Naturally, when the insurance company lawyers investigate the facts around Amy’s injury, they hope to blame the old (healed) injury and the wear and tear that training and competition put puts on her shoulder and upper arm for the damage. Her medical records as well as her primary care doctors, coaches and even fellow competitors, will demonstrate that Amy had a full recovery from her prior injury and was fine before the defendant’s car hit her.
For purposes of the claim, Amy was whole when the accident happened, and her post-accident deficiencies were fully the fault of the driver who hit her.
What kind of lawyer do I need to help me recover from my injuries?
Amy chose a personal injury law firm to help her with her claim. She understands that if you want to test a ski boat, you need to put a skier behind it. She understands that having the help of dedicated team whose only focus is her recovery is the only way to find justice.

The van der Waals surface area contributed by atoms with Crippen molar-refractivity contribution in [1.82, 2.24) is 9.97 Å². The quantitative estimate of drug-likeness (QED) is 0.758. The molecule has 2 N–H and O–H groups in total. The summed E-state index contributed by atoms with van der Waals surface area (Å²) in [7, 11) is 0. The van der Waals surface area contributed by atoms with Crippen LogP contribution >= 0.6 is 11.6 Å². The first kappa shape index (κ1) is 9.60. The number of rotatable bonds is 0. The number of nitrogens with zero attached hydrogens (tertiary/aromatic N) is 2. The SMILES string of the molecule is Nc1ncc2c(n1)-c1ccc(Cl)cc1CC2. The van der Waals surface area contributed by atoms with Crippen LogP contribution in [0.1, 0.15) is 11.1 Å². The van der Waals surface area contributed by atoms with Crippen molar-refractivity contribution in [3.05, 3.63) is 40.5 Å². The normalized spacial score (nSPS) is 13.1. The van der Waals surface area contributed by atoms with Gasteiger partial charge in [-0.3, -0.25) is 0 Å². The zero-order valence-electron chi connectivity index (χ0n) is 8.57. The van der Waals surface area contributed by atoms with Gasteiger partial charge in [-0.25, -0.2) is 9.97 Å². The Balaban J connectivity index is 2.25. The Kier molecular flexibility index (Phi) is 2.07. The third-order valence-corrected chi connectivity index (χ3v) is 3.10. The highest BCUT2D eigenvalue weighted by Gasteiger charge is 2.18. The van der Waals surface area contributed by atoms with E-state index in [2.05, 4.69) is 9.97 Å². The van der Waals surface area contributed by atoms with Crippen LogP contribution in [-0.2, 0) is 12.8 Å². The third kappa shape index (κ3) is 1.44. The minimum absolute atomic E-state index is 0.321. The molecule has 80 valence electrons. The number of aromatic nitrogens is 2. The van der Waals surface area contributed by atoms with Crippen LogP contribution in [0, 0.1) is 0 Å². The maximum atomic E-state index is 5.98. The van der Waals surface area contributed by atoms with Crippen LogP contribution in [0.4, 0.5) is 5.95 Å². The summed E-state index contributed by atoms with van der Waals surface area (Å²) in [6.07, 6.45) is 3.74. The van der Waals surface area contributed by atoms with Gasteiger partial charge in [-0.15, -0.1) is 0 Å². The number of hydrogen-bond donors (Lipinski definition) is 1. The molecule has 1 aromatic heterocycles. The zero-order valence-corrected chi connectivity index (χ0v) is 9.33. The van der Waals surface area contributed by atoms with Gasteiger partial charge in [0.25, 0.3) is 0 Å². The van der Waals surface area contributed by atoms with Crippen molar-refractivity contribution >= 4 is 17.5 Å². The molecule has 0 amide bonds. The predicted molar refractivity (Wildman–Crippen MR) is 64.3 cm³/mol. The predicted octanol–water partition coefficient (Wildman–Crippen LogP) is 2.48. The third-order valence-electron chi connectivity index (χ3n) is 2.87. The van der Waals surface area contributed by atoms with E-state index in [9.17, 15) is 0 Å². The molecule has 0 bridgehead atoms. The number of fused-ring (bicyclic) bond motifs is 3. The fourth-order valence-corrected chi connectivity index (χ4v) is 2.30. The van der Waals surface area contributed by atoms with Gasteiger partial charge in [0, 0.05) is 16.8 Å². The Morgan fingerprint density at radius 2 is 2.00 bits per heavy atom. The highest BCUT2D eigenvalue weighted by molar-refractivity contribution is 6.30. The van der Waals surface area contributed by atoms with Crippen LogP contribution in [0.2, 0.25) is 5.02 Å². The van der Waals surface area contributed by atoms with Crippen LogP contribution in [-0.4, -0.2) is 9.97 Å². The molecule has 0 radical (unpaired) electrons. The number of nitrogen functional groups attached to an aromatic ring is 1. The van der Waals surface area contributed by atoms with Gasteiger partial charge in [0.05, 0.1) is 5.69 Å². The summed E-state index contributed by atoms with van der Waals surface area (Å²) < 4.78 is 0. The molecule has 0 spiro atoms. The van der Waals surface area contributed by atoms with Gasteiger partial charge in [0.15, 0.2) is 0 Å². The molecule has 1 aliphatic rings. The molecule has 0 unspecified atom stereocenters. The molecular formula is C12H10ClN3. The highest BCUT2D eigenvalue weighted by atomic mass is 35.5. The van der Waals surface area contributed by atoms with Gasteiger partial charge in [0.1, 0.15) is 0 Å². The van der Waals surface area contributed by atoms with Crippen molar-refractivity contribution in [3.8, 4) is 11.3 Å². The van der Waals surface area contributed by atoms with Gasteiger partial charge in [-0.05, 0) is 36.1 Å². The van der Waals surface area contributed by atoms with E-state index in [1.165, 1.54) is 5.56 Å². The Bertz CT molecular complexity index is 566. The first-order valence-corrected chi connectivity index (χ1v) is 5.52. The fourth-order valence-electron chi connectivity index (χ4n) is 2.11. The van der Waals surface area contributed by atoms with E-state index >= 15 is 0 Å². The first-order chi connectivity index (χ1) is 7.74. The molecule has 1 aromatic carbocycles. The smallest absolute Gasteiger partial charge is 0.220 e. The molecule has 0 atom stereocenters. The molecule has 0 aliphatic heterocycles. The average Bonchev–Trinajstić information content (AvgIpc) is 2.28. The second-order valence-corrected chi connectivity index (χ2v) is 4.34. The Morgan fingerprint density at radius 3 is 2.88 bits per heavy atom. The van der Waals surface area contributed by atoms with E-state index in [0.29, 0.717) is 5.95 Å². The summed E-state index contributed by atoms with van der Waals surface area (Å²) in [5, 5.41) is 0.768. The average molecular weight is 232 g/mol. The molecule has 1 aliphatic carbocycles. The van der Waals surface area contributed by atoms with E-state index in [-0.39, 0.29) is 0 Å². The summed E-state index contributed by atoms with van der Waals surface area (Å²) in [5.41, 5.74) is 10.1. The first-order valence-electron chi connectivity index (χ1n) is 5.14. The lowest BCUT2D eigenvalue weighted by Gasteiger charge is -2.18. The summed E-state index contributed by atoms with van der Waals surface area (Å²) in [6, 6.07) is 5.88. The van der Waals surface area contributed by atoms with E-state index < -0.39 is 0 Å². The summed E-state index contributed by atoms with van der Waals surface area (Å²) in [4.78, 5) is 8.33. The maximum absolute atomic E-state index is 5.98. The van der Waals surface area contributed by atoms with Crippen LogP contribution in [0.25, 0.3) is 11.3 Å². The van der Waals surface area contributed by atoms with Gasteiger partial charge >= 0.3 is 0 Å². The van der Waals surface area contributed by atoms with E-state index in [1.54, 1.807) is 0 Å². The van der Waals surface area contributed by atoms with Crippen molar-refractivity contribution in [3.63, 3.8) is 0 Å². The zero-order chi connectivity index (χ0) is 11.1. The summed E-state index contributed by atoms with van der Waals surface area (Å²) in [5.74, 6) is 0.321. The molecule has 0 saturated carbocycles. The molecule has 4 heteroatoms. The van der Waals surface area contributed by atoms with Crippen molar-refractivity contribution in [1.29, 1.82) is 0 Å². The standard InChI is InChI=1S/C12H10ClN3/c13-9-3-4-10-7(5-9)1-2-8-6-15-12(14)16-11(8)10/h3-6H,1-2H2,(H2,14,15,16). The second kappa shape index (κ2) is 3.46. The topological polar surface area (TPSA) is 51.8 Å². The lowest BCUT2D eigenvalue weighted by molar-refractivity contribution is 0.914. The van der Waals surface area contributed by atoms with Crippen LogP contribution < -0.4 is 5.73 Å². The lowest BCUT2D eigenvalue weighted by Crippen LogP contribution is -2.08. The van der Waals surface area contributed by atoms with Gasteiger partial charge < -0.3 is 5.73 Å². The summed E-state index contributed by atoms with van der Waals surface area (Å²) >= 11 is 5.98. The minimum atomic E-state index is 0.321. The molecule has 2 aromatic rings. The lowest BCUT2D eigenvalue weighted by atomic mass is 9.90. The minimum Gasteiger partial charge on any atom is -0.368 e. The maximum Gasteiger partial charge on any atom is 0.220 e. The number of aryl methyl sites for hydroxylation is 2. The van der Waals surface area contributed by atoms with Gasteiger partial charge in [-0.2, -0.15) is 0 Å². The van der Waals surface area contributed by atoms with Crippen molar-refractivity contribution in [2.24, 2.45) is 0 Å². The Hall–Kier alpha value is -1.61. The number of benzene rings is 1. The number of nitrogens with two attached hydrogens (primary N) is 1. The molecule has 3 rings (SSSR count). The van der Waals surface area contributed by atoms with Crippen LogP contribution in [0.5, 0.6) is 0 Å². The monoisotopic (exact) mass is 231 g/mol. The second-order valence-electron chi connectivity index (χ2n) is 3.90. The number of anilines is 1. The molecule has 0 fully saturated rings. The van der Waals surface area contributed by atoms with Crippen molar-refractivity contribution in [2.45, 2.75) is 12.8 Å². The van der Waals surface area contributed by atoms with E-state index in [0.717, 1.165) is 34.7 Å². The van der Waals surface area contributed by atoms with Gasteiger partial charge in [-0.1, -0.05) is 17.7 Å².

A personal injury specialist spends all day, every day working with the tools Georgia law provides to keep the playing field level. Big insurance companies have loads of money to keep their own personal injury specialists on staff to handle claims. Those attorneys are well paid to keep up to date on personal injury law and to prepare to defeat you in court whatever it takes.
If you want to “do battle” with the big boys, you will also need a specialist. The more experience your own team has in handling personal injury claims, the better your chances are to see a fully satisfying settlement.
At the Millar Law Firm, we have a combined 65-years of experience in handling personal injury claims. That experience is not something a lawyer can find in law books. It’s the kind of experience that only tough time in the trenches can provide. There is no substitute for the education one earns through observation and participation in the practice of personal injury law.